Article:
As parents it can feel as though there are so many things to worry about. You might ask yourself if your child is sleeping enough, eating well, socialising, sharing, and communicating as you’d expect for their age?
The truth is, all children are different and will develop at their own pace. One area that parents may be concerned about is in relation to their child’s speech. Often a child care educator may express concerns in this area to a parent too, if they have noticed anything that they know could affect the child’s future progress.
Today we have Katie O’Brien, a Private Speech Pathologist, giving us the low down on the common concerns for the under five year olds when it comes to speech and language.
What does a child’s Speech Pathologist do?
A Speech Pathologist is a healthcare professional that works with people with communication and swallowing problems. Communication problems include problems with speech, language, swallowing, stuttering and voice.
Speech Pathologists study, assess and decipher the problem, give advice and provide therapy whilst providing the right tools for each individual.
"Parents and caregivers are very important teachers during the early years of a child’s life."
What are some of the common concerns that parents of under 5’s have about their child’s speech?
Common concerns that parents have queries about are:
- articulation of phonological disorders (that is, difficulty pronouncing sounds in words) such as saying ‘lellow’ instead of ‘yellow’ or ‘nake’ instead of ‘snake’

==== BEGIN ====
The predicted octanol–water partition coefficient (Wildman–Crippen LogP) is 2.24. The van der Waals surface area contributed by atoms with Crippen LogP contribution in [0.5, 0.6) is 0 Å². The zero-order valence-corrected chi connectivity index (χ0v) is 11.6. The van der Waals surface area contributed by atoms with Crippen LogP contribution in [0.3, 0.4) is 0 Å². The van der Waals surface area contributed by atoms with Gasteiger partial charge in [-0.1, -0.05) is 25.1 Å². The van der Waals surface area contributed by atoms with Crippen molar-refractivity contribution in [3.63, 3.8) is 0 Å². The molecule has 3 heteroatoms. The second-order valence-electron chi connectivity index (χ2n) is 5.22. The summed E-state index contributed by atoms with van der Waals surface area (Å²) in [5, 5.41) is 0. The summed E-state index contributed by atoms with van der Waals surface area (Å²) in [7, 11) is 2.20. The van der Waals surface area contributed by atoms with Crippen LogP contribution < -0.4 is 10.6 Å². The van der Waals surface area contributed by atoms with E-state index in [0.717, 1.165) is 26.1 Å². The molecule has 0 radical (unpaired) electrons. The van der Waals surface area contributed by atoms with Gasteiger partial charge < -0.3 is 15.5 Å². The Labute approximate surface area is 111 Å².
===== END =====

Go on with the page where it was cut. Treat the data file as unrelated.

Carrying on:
- delayed or disordered language skills (that is, not saying many words or not putting words into sentences)
- stuttering or fluency disorders, which can include getting stuck on words or repeating sounds/words.
What age do you think parents should consider investigating speech therapy for their child?
It is commonly recommended by Speech Pathologists that early intervention for communication delays or disorders provides a child with the best opportunity to improve and hopefully resolve communication problems.
You can start therapy for children even at the newborn age if they have feeding issues. Speech issues can benefit from intervention at a young age too. There isn’t a specific age that is too young or too soon, it really needs to be determined on a case by case basis.
At times children may have other underlying issues that may be preventing their communication skills from developing, such as hearing problems, neurodevelopmental disorders or syndromes. A Speech Pathologist would be happy to provide you with advice over the phone if you have any concerns regarding your child’s speech development.
There are guidelines of milestones that children should meet at different ages and most children by the age of 5 should have resolved most communication problems.
How long does it normally take to see results?
"Some children may require a few weeks, months or even years of therapy, it is very individual for every child."
This is a very common question that we are regularly asked by many parents and we simply cannot give a specific timeframe. I often tell parents that I would love to have a crystal ball but I simply don’t.
We can advise parents on the type of communication delay and the severity of the problem and provide a plan that outlines goals and milestones for the child’s speech and language development.